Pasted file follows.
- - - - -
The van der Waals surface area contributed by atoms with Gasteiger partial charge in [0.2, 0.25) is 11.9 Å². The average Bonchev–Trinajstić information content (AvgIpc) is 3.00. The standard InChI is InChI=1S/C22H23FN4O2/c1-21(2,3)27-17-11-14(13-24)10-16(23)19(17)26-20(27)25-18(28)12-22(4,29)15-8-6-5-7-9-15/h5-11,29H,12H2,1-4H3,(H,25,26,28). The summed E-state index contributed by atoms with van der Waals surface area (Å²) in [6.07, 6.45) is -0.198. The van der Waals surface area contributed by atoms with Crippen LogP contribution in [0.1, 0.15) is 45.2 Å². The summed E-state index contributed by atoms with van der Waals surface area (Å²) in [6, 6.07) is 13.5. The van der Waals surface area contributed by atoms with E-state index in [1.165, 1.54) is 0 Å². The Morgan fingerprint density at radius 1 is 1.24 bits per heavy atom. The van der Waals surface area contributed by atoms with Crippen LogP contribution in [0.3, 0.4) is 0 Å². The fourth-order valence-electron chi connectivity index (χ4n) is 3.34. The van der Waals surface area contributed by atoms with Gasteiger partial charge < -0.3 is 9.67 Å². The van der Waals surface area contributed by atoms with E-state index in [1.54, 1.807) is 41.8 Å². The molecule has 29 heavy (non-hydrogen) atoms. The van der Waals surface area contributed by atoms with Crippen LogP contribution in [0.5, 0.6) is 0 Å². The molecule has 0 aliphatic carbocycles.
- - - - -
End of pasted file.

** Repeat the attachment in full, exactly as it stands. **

The van der Waals surface area contributed by atoms with Gasteiger partial charge in [0.2, 0.25) is 11.9 Å². The average Bonchev–Trinajstić information content (AvgIpc) is 3.00. The standard InChI is InChI=1S/C22H23FN4O2/c1-21(2,3)27-17-11-14(13-24)10-16(23)19(17)26-20(27)25-18(28)12-22(4,29)15-8-6-5-7-9-15/h5-11,29H,12H2,1-4H3,(H,25,26,28). The summed E-state index contributed by atoms with van der Waals surface area (Å²) in [6.07, 6.45) is -0.198. The van der Waals surface area contributed by atoms with Crippen LogP contribution in [0.1, 0.15) is 45.2 Å². The summed E-state index contributed by atoms with van der Waals surface area (Å²) in [6, 6.07) is 13.5. The van der Waals surface area contributed by atoms with E-state index in [1.165, 1.54) is 0 Å². The Morgan fingerprint density at radius 1 is 1.24 bits per heavy atom. The van der Waals surface area contributed by atoms with Crippen LogP contribution in [0.3, 0.4) is 0 Å². The fourth-order valence-electron chi connectivity index (χ4n) is 3.34. The van der Waals surface area contributed by atoms with Gasteiger partial charge < -0.3 is 9.67 Å². The van der Waals surface area contributed by atoms with E-state index in [1.54, 1.807) is 41.8 Å². The molecule has 29 heavy (non-hydrogen) atoms. The van der Waals surface area contributed by atoms with Crippen LogP contribution in [0.5, 0.6) is 0 Å². The molecule has 0 aliphatic carbocycles.